The single development that has recently irked the country’s industrial sector most is the increase in rates of the Gas Infrastructure Development Cess (GIDC). But for Engro Fertilizers – one of the two new entrants of the industry – the increase in GIDC is not the only problem.
Incorporated in 2009, Engro Fertilizers is a subsidiary of Engro Corporation – one of the leading fertilizer manufacturing and marketing companies in the country with an annual urea production capacity of 2.3 million tons.
In an interview with The Express Tribune, Engro Fertilizer Chief Executive Officer Ruhail Mohammad said that he is neither against the rise in the GIDC, nor he believes it is the only problem for the industry.
“I am not against higher gas prices per se,” said Mohammad. “Simply because we have to bring a balance in gas and other fuel alternatives, so that we can switch to new ones.”
“Whether the best way of increasing prices is GIDC, I will leave it to the government, provided that the commitments are fulfilled,” he added.
Now what are these commitments?
While raising the GIDC rates for all the fertiliser plants from this month, the government also levied it on Engro and Fatima Fertilizers – the two new plants that were established under the 2001 fertiliser policy. It imposed Rs300 per million British thermal units (mmbtu) GIDC on the supply of feed gas to all the plants.
According to the 2001 policy, the government has a 10-year legal obligation to supply gas at $0.7 per mmbtu to these two new fertiliser companies. GIDC levy has irked these two players and now they are trying to convince the government to take it back, in which they have not succeeded yet.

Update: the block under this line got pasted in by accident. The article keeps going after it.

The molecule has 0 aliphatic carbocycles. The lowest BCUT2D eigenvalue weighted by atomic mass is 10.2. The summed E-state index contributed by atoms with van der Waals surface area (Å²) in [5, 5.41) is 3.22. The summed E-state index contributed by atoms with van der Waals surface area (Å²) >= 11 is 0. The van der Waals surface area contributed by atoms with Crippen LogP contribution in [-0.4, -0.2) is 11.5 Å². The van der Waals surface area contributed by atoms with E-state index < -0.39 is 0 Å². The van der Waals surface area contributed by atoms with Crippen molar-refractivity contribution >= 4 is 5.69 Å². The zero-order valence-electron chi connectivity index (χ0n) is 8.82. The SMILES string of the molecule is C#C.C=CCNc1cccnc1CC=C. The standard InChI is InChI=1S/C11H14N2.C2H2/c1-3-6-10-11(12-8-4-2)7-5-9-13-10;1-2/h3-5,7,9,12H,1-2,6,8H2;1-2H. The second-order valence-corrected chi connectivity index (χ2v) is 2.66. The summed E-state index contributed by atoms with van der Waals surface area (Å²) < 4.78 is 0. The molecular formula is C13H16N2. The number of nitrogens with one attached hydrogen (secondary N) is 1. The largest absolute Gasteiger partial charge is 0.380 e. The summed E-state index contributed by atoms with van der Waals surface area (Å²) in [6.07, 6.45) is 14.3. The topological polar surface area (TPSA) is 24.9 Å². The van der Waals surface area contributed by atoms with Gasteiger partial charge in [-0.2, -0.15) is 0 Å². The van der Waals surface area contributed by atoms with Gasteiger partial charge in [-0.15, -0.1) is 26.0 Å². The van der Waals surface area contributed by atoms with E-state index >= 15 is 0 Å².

One of the reasons why these two companies are agitating is that these new plants have to pay interest, depreciation and repay loans compared to their old rivals. Their lower feed gas price was their main incentive for the investments that they had made.
“The government had promised a 10-year gas supply without levying any additional tax,” said Mohammad. “All I can say is that Engro should get what it is was promised, and whatever price is given to others is the government’s lookout.”
The government’s decision to levy same GIDC rates on new fertiliser plants was in line with the Competition Commission of Pakistan’s policy advice, which recommended it to slap the same GIDC rate on all plants, whether old or new, to create a level playing field in the urea market.
Other than convincing the government, do these companies have any other way forward?
When asked about knocking on the court’s door, Mohammad said that he will consider it after consultation. “We have taken legal advice and if at the end of the day there is no satisfactory solution, we will have to seek legal remedy,” he added.
Speaking on chances of winning the legal battle on this issue, he said the case of his company is “pretty strong”.
Replying to another question, he said Fatima Fertilizer and Engro have been talking to each other and asking about steps to curtail this issue.
Mohammad believes that the gas shortage in the country will only further deteriorate if new reserves are not explored on time. “Gas reserves are depleting very fast and they will further deplete from the current 4 billion cubic feet per day (bcfd), to just 2.5 bcfd by 2020 if new discoveries are not made in the near future,”
At present, the total gas consumption is over 6 bcfd in the country.
“The only way for the industries is to switch to other fuel alternatives,” he added.
Published in The Express Tribune, July 21st, 2014.
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